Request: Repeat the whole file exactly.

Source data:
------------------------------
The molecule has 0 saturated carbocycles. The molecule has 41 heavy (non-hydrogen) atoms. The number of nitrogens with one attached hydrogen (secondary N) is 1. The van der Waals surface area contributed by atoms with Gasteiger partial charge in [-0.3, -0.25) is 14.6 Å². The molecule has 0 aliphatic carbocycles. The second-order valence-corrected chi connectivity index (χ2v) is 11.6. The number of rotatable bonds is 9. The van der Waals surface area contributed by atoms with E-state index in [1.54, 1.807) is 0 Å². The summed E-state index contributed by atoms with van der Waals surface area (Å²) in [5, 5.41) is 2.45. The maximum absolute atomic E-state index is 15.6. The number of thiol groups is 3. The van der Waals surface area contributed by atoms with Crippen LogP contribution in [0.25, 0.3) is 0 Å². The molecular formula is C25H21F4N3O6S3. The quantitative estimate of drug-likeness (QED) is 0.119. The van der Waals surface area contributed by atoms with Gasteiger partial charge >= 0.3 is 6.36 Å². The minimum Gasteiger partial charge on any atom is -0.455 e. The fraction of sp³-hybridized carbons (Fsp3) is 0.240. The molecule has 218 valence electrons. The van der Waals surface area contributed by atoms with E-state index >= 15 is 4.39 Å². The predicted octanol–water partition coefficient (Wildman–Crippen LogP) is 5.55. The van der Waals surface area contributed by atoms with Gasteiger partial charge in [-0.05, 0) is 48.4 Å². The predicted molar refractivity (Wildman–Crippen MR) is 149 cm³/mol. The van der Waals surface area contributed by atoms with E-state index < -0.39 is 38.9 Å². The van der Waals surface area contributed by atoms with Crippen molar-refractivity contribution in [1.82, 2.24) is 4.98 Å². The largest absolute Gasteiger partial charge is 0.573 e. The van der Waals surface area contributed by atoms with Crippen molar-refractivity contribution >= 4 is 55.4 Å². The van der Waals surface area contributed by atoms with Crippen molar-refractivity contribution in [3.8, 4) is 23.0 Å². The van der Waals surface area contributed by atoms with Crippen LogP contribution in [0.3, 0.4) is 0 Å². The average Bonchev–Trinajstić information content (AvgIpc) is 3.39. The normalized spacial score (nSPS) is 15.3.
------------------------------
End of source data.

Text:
The molecule has 0 saturated carbocycles. The molecule has 41 heavy (non-hydrogen) atoms. The number of nitrogens with one attached hydrogen (secondary N) is 1. The van der Waals surface area contributed by atoms with Gasteiger partial charge in [-0.3, -0.25) is 14.6 Å². The molecule has 0 aliphatic carbocycles. The second-order valence-corrected chi connectivity index (χ2v) is 11.6. The number of rotatable bonds is 9. The van der Waals surface area contributed by atoms with E-state index in [1.54, 1.807) is 0 Å². The summed E-state index contributed by atoms with van der Waals surface area (Å²) in [5, 5.41) is 2.45. The maximum absolute atomic E-state index is 15.6. The number of thiol groups is 3. The van der Waals surface area contributed by atoms with Crippen LogP contribution in [0.25, 0.3) is 0 Å². The molecular formula is C25H21F4N3O6S3. The quantitative estimate of drug-likeness (QED) is 0.119. The van der Waals surface area contributed by atoms with Gasteiger partial charge >= 0.3 is 6.36 Å². The minimum Gasteiger partial charge on any atom is -0.455 e. The fraction of sp³-hybridized carbons (Fsp3) is 0.240. The molecule has 218 valence electrons. The van der Waals surface area contributed by atoms with E-state index >= 15 is 4.39 Å². The predicted octanol–water partition coefficient (Wildman–Crippen LogP) is 5.55. The van der Waals surface area contributed by atoms with Gasteiger partial charge in [-0.05, 0) is 48.4 Å². The predicted molar refractivity (Wildman–Crippen MR) is 149 cm³/mol. The van der Waals surface area contributed by atoms with E-state index < -0.39 is 38.9 Å². The van der Waals surface area contributed by atoms with Crippen molar-refractivity contribution in [1.82, 2.24) is 4.98 Å². The largest absolute Gasteiger partial charge is 0.573 e. The van der Waals surface area contributed by atoms with Crippen molar-refractivity contribution >= 4 is 55.4 Å². The van der Waals surface area contributed by atoms with Crippen molar-refractivity contribution in [3.8, 4) is 23.0 Å². The van der Waals surface area contributed by atoms with Crippen LogP contribution in [0.3, 0.4) is 0 Å². The average Bonchev–Trinajstić information content (AvgIpc) is 3.39. The normalized spacial score (nSPS) is 15.3.